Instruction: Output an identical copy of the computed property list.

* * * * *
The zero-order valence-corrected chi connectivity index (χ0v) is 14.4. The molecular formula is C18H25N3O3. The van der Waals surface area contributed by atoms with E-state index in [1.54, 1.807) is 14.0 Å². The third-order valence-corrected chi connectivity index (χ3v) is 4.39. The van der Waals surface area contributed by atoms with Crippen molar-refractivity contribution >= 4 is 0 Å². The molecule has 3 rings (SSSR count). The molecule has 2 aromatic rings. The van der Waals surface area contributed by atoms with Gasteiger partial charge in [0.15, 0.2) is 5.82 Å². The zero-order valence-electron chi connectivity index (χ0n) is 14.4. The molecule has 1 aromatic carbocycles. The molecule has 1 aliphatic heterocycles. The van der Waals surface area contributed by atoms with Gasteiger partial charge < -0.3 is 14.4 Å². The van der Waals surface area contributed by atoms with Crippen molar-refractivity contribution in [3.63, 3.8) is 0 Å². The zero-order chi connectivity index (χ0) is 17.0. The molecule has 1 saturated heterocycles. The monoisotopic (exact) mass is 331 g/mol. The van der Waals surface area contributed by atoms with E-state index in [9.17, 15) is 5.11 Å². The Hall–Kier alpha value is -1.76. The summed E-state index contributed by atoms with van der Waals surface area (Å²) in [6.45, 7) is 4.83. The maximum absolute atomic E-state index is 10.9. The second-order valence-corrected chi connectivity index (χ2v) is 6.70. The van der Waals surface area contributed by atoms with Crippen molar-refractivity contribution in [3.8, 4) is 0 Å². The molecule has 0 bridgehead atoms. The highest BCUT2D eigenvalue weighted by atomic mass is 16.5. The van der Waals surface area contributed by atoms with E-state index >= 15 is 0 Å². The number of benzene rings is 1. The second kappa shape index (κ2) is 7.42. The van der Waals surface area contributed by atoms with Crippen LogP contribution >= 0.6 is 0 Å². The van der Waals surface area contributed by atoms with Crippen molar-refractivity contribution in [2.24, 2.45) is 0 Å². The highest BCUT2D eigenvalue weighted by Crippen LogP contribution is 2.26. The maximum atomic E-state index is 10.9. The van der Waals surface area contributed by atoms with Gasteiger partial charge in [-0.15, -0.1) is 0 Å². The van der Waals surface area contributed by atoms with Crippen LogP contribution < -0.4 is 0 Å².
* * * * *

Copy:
The zero-order valence-corrected chi connectivity index (χ0v) is 14.4. The molecular formula is C18H25N3O3. The van der Waals surface area contributed by atoms with E-state index in [1.54, 1.807) is 14.0 Å². The third-order valence-corrected chi connectivity index (χ3v) is 4.39. The van der Waals surface area contributed by atoms with Crippen molar-refractivity contribution >= 4 is 0 Å². The molecule has 3 rings (SSSR count). The molecule has 2 aromatic rings. The van der Waals surface area contributed by atoms with Gasteiger partial charge in [0.15, 0.2) is 5.82 Å². The zero-order valence-electron chi connectivity index (χ0n) is 14.4. The molecule has 1 aromatic carbocycles. The molecule has 1 aliphatic heterocycles. The van der Waals surface area contributed by atoms with Gasteiger partial charge < -0.3 is 14.4 Å². The van der Waals surface area contributed by atoms with Crippen molar-refractivity contribution in [3.63, 3.8) is 0 Å². The zero-order chi connectivity index (χ0) is 17.0. The molecule has 1 saturated heterocycles. The monoisotopic (exact) mass is 331 g/mol. The van der Waals surface area contributed by atoms with E-state index in [9.17, 15) is 5.11 Å². The Hall–Kier alpha value is -1.76. The summed E-state index contributed by atoms with van der Waals surface area (Å²) in [6.45, 7) is 4.83. The maximum absolute atomic E-state index is 10.9. The second-order valence-corrected chi connectivity index (χ2v) is 6.70. The van der Waals surface area contributed by atoms with Crippen molar-refractivity contribution in [3.8, 4) is 0 Å². The molecule has 0 bridgehead atoms. The highest BCUT2D eigenvalue weighted by atomic mass is 16.5. The van der Waals surface area contributed by atoms with E-state index >= 15 is 0 Å². The number of benzene rings is 1. The second kappa shape index (κ2) is 7.42. The van der Waals surface area contributed by atoms with Crippen LogP contribution >= 0.6 is 0 Å². The van der Waals surface area contributed by atoms with Crippen molar-refractivity contribution in [2.24, 2.45) is 0 Å². The highest BCUT2D eigenvalue weighted by Crippen LogP contribution is 2.26. The maximum atomic E-state index is 10.9. The van der Waals surface area contributed by atoms with Gasteiger partial charge in [-0.15, -0.1) is 0 Å². The van der Waals surface area contributed by atoms with Crippen LogP contribution < -0.4 is 0 Å².